Sometimes it is INCREDIBLY hard to begin a review for a book you loved by an author you have totally fangirled in real life. Do I tell you lovely readers about my first experience reading a Libba Bray book — about how I saw the corset cover in the library, immediately took it out and devoured A Great And Terrible Beauty within a span of a few hours, then took to the internet in the days of livejournal, totally bereft at no information on the next book? Do I tell you about that one time I met Bray at a Scholastic party and told her about how big of a fan my sister is and she spoke to her on the phone? Do I tell you about hearing her sing at the Little Brown speakeasy party in June? Or do I just get right down to business and tell you that despite my best efforts to nibble away at The Diviners, I ended up gulping it down instead of prolonging the experience. Right now, I can say to all of you that of all of Libba’s books that I’ve read, The Diviners is hands down my favorite.
Set in New York City in the 1920s, The Diviners by Libba Bray features a cast of characters that I’d consider to be the cat’s pajamas. Evie, is the main character. She’s a total flapper and pretty much my new idol. She gets sent away from her super boring Ohio town after some trouble involving her secret skill. Lucky for Evie, she’s sent to New York City to live with her Uncle Will who runs an Occult museum. Evie is totally psyched about New York, especially about the fashions and the parties. She ends up super close with Theta, who is a Ziegfield girl which means she’s a star on stage. Then there’s Sam, who is a pickpocket and gets on the wrong side of Evie. AND OH MY GOODNESS, Memphis, a numbers runner who lives in Harlem and hopes to be a poet someday. There’s a rash of murders involving occult signs, and Uncle Will must investigate. Evie finds herself dragged in as well. SO MUCH HAPPENS YOU GUYS, but it is not at all confusing, but well developed, which in my head made me go +1 to big books.
I think that when you take on a setting such as New York City in the 1920, you really have to do a good job by the setting and make it almost a character. I love it when authors actually take advantage of the setting and use it to draw me, the reader, into the story. The Diviners really makes The Jazz Age in NYC come alive. Seriously, if you close your eyes you can almost hear Count Basie coming out of the pages. Libba Bray weaves so many cool elements of the 1920s into her writing, from the slang to the flapper movement and EVEN includes the Harlem Renaissance, which as a totally history nerd, I appreciated. More Harlem Renaissance, please, dear authors. Y’all, this book positively roars with time and place and I think if you are at all like me, as a reader, you’ll fully appreciate it.
Perhaps the best part about The Diviners, is that Libba Bray’s characters really just inhabit the book and I fell in love with all of the good ones. There’s Evie who I mentioned in the plot re-cap. Friends, I want to make Evie my BFF. She is a lady after my own heart. She’s headstrong, impulsive, courageous. She has great hair with fashion to boot. She makes fun of Prohibition. And okay, while she’s a little bit selfish sometimes, when push comes to shove she has the backs of her friends and family, and that’s something I absolutely admire.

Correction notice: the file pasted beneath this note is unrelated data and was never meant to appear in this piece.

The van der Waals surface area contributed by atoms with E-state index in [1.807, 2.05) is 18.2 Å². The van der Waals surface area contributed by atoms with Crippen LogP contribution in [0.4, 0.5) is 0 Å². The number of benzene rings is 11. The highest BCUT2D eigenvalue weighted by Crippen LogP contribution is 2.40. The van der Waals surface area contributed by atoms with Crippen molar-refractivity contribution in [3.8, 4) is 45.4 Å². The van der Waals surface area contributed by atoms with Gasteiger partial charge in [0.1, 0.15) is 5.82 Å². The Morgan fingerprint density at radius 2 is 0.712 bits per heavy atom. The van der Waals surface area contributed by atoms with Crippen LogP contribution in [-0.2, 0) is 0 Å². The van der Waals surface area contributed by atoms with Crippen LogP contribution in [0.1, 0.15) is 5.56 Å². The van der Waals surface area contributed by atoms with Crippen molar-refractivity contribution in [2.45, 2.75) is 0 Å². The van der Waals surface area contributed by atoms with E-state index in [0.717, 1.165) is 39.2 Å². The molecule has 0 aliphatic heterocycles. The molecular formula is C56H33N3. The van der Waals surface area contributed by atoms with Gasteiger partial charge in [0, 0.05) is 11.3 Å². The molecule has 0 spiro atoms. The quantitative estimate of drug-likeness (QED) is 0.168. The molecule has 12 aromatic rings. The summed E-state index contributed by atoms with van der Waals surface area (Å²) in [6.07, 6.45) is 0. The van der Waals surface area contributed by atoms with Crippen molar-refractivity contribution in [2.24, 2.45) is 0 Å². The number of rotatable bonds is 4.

Memphis, ugh, one abbreviation for you: ILY. Y’all, Memphis is one of the other main characters. He lives with his religious aunt and his brother Isaiah. Memphis has a special skill much like Evie does, which will eventually come to play in The Diviners and kind of blew my mind a little. With him, we get a special glimpse at the Harlem Renaissance and the art scene coming out at the time. It’s utterly fantastic. PLUS OMG, Memphis is kind of a looker and there’s a kissing scene and it’s magical.
I would be remiss if I did not mention the glamorous Theta. Only, she’s got more than her looks and talent going on. Theta is a hard working Ziegfield girl, and let’s just say she really earns that money and steals the show. I looked forward to every chapter featuring Theta and have decided I want to be her when I grow up. Also, Theta is carrying around a few secrets of her own.
The atmosphere of The Diviners really pops. Not only do we have the great and fascinating history of the 1920s, but the mood. It’s young and exciting and scary and terrifying all wrapped up in a ball. I mean, if you go visit my interview with Memphis, you can actually see the trailer with the kids singing about Naughty John who kills people with his apron on. Naughty John totally makes an appearance and it is gruesome and legit gave me goosebumps. I LOVED IT. This is totally a book that transcends place. I mean, I read this in my boring old home, in my boring old room, during some boring hot days and found myself completely swept away and could practically hear the honks of model Ts and swinging jazz music. I found myself getting the chills while reading the scary parts. I love that, I love feeling such a strong atmosphere.
I keep mentioning this but The Diviners is my favorite of Libba Bray’s work so far, and I think it really shows her growth and experience as a writer. There are SWOONS. There are the arts. There are ghosts. There are POWERS AT WORK. There are flappers. There are unflappable characters. There is the Prohibition. There is folklore. This book doesn’t even shy away from the harsh parts of the 1920s, like racism and fear of communists. It is AMAZING, that’s all. I highly recommend it so long as you can handle the challenge of a big book.
Disclosure: Received at the Little Brown party during BEA.
Other reviews of The Diviners by Libba Bray:
Bibliophilic Monologues – “The breadth of the novel is immense but it delivered”